Roger Moore's third Bond finally gets it right for him...
The Spy Who Loved Me and the first two Roger Moore films of the James Bond film series, Live and Let Die and The Man With the Golden Gun, follow a pattern similar to Connery's first three films. In both cases, the actor's third Bond film is the one that turns out to be much better than the previous two, if not his best. This is what I like to call the "Third Film Theory." Of course, Moore's first two aren't as good as Connery's first two, but for both of them, their third film is very memorable.
Like Goldfinger, The Spy Who Loved Me has all the Bond film elements and does them just right. The Bond girl, a Soviet spy named Anya Amasova (Barbara Bach), is both sexy and able to take care of herself. The gadgets are nice, especially Bond's Lotus Esprit that is the most memorable Bond car since the Aston Martin DB5. The mastermind villain Karl Stromberg, with his misanthropic scheme, and Jaws, who is imposing and deadly like Goldfinger's Oddjob, are both great characters. The film takes these ingredients and mixes in some humor, action, and suspense. Throw in a nice title song by Carly Simon and you have the end result of a very exciting action film.
I should mention that the film is not anything like Dr. No and From Russia With Love, the first two Bond films before Goldfinger. By this time, the definition of a Bond movie was no longer a spy thriller and was instead a spy movie with humor, action, and suspense. The Spy Who Loved Me is like a pendulum that swings from one end of a spectrum to the other. The first half leans more towards humor, especially with action scenes in Egypt that, at one point, throws in music from Lawrence of Arabia. Later, there is excitement as the entire world hangs in the balance. This may sound like a film that cannot decide what it wants to be, but it's not. This is a James Bond movie that works in both elements and suits Roger Moore's style of portraying the secret agent.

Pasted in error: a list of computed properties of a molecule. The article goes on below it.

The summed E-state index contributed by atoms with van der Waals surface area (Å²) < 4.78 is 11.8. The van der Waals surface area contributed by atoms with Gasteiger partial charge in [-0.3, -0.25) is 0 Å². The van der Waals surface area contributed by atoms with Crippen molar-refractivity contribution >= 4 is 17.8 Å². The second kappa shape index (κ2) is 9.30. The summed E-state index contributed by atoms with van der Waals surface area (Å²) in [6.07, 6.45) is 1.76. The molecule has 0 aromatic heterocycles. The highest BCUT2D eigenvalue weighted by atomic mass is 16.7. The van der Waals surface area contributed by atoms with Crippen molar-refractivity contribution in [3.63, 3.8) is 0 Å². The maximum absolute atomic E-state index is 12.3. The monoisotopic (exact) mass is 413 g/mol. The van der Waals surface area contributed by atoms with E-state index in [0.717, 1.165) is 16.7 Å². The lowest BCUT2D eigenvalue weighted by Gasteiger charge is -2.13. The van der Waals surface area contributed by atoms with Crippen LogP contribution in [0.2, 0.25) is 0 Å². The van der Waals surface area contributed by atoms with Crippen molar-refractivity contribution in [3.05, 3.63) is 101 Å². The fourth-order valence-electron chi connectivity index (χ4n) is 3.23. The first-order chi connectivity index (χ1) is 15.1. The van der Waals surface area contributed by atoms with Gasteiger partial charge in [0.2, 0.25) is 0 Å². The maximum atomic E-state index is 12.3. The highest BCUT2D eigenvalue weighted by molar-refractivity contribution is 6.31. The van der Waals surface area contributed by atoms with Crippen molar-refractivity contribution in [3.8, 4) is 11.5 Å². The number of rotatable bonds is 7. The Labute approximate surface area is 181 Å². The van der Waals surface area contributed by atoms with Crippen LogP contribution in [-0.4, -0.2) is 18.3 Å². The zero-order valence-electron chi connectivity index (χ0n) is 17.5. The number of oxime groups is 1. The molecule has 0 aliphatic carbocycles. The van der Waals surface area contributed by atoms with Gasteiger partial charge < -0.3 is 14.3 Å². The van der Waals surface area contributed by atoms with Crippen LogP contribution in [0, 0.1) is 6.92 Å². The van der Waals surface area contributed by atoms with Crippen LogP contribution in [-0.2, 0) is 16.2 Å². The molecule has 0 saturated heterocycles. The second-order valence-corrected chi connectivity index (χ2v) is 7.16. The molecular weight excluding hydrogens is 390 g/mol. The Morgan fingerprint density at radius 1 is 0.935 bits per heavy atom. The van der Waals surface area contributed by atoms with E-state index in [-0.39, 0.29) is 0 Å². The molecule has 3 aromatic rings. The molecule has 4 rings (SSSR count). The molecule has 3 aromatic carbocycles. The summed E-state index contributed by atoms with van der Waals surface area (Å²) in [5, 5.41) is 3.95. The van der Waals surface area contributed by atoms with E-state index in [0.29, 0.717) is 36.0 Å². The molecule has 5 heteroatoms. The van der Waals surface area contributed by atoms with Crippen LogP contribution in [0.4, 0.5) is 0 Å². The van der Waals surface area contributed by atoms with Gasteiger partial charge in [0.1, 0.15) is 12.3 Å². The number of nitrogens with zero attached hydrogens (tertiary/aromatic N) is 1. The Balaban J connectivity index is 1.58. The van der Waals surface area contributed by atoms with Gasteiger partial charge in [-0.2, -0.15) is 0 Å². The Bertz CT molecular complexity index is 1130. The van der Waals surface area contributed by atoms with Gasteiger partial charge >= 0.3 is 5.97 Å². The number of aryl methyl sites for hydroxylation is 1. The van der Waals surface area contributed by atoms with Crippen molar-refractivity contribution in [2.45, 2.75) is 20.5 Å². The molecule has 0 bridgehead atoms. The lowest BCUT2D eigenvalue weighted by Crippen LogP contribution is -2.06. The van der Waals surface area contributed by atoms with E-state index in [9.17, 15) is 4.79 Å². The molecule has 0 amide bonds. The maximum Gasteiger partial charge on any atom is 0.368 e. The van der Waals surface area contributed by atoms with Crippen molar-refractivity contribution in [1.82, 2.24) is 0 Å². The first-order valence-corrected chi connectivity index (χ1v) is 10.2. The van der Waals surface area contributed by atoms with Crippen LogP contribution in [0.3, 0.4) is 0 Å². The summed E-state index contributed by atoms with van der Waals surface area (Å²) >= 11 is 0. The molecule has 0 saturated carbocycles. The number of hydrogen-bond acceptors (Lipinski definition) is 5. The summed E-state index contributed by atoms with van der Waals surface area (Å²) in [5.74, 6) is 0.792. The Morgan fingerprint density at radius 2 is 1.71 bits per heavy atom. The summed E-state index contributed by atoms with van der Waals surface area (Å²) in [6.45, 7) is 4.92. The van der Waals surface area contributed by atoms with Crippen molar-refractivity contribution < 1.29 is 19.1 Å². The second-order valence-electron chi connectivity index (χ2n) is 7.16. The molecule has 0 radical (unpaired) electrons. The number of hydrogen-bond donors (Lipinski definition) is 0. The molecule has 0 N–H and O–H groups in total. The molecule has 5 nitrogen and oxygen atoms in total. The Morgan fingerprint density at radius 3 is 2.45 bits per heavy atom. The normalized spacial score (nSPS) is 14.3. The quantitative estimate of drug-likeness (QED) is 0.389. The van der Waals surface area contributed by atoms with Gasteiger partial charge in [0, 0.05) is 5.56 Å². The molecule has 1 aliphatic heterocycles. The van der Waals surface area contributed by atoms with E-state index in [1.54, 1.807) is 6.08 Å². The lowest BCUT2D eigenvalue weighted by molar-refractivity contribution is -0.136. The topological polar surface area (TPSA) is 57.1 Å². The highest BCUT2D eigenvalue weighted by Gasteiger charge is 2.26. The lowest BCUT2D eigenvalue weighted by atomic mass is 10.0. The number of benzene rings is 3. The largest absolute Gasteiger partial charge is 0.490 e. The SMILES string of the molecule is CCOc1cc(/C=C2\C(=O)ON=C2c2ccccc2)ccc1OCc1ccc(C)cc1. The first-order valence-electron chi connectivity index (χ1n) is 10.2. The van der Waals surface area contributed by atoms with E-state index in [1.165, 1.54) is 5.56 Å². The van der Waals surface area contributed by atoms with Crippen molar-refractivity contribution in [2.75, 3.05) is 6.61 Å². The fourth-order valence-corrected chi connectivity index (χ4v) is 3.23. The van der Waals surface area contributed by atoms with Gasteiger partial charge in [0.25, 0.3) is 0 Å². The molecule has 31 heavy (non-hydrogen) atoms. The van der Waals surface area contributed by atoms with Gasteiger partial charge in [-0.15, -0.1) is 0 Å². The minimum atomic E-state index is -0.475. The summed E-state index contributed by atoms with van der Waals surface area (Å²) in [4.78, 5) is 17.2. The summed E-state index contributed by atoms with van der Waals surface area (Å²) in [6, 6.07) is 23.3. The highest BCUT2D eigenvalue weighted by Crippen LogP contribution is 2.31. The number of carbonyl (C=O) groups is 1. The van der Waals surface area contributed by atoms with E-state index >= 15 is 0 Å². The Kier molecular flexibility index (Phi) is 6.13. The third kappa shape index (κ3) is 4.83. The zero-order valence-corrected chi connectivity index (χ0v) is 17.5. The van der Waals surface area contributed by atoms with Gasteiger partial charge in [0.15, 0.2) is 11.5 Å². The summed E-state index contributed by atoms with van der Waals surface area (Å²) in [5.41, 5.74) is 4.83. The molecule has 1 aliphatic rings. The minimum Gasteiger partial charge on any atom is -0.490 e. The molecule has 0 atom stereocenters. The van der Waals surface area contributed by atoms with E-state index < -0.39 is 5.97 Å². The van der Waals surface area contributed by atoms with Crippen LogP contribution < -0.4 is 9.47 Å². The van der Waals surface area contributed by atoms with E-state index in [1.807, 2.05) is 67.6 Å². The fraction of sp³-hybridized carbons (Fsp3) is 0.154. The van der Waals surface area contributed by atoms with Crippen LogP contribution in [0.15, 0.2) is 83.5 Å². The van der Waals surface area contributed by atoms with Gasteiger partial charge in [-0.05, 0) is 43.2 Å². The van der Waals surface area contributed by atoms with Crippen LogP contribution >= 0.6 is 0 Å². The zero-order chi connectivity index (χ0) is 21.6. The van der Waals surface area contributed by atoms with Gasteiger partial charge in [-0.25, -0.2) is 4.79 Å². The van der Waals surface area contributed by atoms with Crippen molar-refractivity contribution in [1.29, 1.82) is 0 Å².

What is also nice is how the British and Russian intelligence agencies are trying to form an alliance, while the same may not be happening in reality at the time. This is also the first film to feature General Gogol, a recurring minor character on the Soviet side up until The Living Daylights in 1987. The Anglo-Soviet relations, of course, also extend to the professional and romantic relationship between Bond and Amasova. That is, until Amasova finds out about the one who killed her former lover.
In order to truly appreciate the quality of the film, one must consider the challenges in the early 1970s. Roger Moore's first two Bond films had not done as well at the box office as previous Bond films. The Bond series could have ended right there. But Albert Broccoli and company did not give up. They dared to make a Bond movie that was bigger than what was seen before. This involved building the 007 Stage, which was listed in the Guinness Book of World Records as the world's largest soundstage. It was spacious enough to hold an entire body of water, enabling the crew to film the climactic scenes supposedly taking place in the Mediterranean Sea.
Overall, the production was worth it. The film works on just about every level because everything is executed very well. This is a film where every action scene is something worth seeing and every other scene advances the story. As I've implied already, The Spy Who Loved Me is Roger Moore's Goldfinger. It's a huge step up from the poor performance associated with Live and Let Die and The Man With the Golden Gun. It is also proof that the James Bond series can make a comeback if the formula is done just right. Just the movie's title song, nobody does it better than James Bond.
For more information about The Spy Who Loved Me, visit the Internet Movie Database.
In addition, check out my reviews for the following:
Official James Bond Films